A parent ’s guide to clinical trials

Children with life-threatening conditions, such as cancer, are often candidates for clinical trials. What are they? Which factors should parents weigh in determining whether enrolling in one is a good option for their child? Dr. Steven DuBois, director of the Advancing Childhood Cancer Therapies Clinic at Dana-Farber/Boston Children’s Cancer and Blood Disorders Center, answers questions about clinical trials. What are clinical trials? Why are they important? Clinical trials are systematic, scientific investigations of new drugs or therapies for a specific disease. Through clinical trials, we have taken many fatal pediatric cancers and turned them into diseases that now have cure rates of over 90 percent. Although we still want to improve those cure rates, research is now increasingly focused on making treatments more tolerable and reducing late effects of therapy. In other pediatric cancers, we are not doing as well, so our goal is to improve cure rates for patients with a poor prognosis. After decades of focusing on various chemotherapy agents and combinations to improve outcomes, much of today’s  focus is on precision medicine, immunotherapies and other novel approaches that we hope will deliver less toxic and more effective treatment than chemotherapy. What is a Phase 1 trial? Phase 2? Phase 3? When we hear about a new drug or combination that has not yet been tested in children but shows promise in laboratory research or adult trials, we must first determ...
Source: Thrive, Children's Hospital Boston - Category: Pediatrics Authors: Tags: Ask the Expert Research and Innovation clinical trial Dana-Farber/Boston Children's Cancer and Blood Disorders Center Dr. Steven DuBois Source Type: news

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CONCLUSION: Childhood cancer survivors are at an increased risk of hyperthyroidism, potentially resulting in non-endocrine morbidity. PMID: 30585514 [PubMed - as supplied by publisher]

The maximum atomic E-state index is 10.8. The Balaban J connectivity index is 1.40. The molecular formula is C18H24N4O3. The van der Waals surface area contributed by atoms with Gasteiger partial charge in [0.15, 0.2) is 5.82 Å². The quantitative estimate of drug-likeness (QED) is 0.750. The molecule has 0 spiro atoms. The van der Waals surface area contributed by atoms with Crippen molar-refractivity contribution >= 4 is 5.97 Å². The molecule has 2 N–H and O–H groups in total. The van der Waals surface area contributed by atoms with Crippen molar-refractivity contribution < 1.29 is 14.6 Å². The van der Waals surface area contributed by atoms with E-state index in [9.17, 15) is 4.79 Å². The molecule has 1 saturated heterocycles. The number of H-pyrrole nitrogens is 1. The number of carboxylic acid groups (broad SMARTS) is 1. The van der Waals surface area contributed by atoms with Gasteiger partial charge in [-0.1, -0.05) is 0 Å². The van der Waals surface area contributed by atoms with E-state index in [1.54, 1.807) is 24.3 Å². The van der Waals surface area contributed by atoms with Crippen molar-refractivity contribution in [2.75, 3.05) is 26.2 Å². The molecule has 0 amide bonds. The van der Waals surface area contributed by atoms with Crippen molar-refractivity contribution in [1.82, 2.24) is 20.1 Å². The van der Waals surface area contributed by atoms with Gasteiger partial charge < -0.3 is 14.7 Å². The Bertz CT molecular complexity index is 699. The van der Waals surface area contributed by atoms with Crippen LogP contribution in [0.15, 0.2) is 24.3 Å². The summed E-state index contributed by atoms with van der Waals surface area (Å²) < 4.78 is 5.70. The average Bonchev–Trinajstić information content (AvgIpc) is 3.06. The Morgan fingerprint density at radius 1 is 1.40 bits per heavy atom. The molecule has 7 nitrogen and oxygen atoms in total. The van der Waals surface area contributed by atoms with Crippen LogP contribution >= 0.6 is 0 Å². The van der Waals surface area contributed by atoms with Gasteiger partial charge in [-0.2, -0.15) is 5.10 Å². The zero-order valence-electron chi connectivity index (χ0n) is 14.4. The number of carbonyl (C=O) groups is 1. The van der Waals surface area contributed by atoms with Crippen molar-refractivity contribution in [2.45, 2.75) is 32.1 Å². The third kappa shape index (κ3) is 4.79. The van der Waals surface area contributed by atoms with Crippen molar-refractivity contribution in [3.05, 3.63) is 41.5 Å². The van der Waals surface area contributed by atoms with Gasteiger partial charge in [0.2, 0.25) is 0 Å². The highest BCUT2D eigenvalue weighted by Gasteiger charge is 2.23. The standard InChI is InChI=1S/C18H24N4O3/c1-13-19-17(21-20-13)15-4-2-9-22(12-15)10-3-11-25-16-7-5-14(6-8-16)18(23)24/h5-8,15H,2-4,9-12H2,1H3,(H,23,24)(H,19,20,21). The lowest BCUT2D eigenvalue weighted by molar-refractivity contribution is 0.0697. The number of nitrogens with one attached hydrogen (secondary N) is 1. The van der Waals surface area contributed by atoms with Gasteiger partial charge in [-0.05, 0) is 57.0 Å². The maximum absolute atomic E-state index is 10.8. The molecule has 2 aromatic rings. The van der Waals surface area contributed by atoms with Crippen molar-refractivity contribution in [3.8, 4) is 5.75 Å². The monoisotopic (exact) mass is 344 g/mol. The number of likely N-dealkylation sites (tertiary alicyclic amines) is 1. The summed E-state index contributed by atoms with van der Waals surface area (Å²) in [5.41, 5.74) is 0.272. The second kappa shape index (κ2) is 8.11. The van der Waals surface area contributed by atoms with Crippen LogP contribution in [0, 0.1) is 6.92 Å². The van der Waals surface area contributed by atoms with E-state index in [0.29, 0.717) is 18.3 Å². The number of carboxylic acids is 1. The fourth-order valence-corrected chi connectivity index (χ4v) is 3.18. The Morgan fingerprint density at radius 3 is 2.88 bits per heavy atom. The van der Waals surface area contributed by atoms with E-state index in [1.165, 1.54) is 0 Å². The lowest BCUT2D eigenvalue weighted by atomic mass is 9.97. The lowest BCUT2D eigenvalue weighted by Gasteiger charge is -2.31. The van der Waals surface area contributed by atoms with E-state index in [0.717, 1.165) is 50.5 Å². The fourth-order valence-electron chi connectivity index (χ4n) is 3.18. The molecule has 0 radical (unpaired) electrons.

Source: Acta Oncologica - Category: Cancer & Oncology Authors: Tags: Acta Oncol Source Type: research
In conclusion, arginase causes death of lymphoblasts by arginine-depletion induced apoptosis, via mechanism distinct from asparaginase. Therapeutic implications for childhood ALL include: arginase might be used as treatment (but antagonised by dietary arginine and citrulline), chloroquine may enhance efficacy of asparaginase treatment, and partial resistance to arginase and asparaginase may develop by BCL-2 expression. Arginase or asparaginase might potentially be used to treat Burkitt lymphoma.
Source: Apoptosis - Category: Molecular Biology Source Type: research
Publication date: Available online 12 December 2018Source: Cancer GeneticsAuthor(s): Peter Papenhausen, Carla A. Kelly, Zhenxi Zhang, James Tepperberg, Rachel D. Burnside, Stuart SchwartzAbstractT-cell acute lymphoblastic leukemia (T-ALL) is not as frequently reported as the B-cell counterpart (B-ALL), only occurring in about 15% of pediatric cases with a typically heterogeneous etiology. Approximately 8% of childhood T-ALL cases have rearrangements involving the ABL1 tyrosine kinase gene at 9q34.12; although a t(9;22), resulting in a fusion of ABL1 with the BCR gene at 22q11.23 is a common occurrence in B-ALL, it is not a...
Source: Cancer Genetics - Category: Cancer & Oncology Source Type: research
Swaminathan Dhivyasree, Jeevarathnam Dhivyalakshmi, Shuba Sankaranarayanan, Julius Xavier ScottJournal of Cancer Research and Therapeutics 2018 14(12):1244-1246 Hypercalcemia is a rare and unusual complication of childhood malignancies. Acute lymphoblastic leukemia (ALL) presenting with hypercalcemia and lytic bone lesions is very rare in children. Here, we report a case of a 4-year-old girl with ALL who presented with severe hypercalcemia and radiological evidence of osteolytic lesions. Malignancies are the most common parathyroid hormone-independent cause of hypercalcemia. Severe hypercalcemia is a life-threatening emer...
Source: Journal of Cancer Research and Therapeutics - Category: Cancer & Oncology Authors: Source Type: research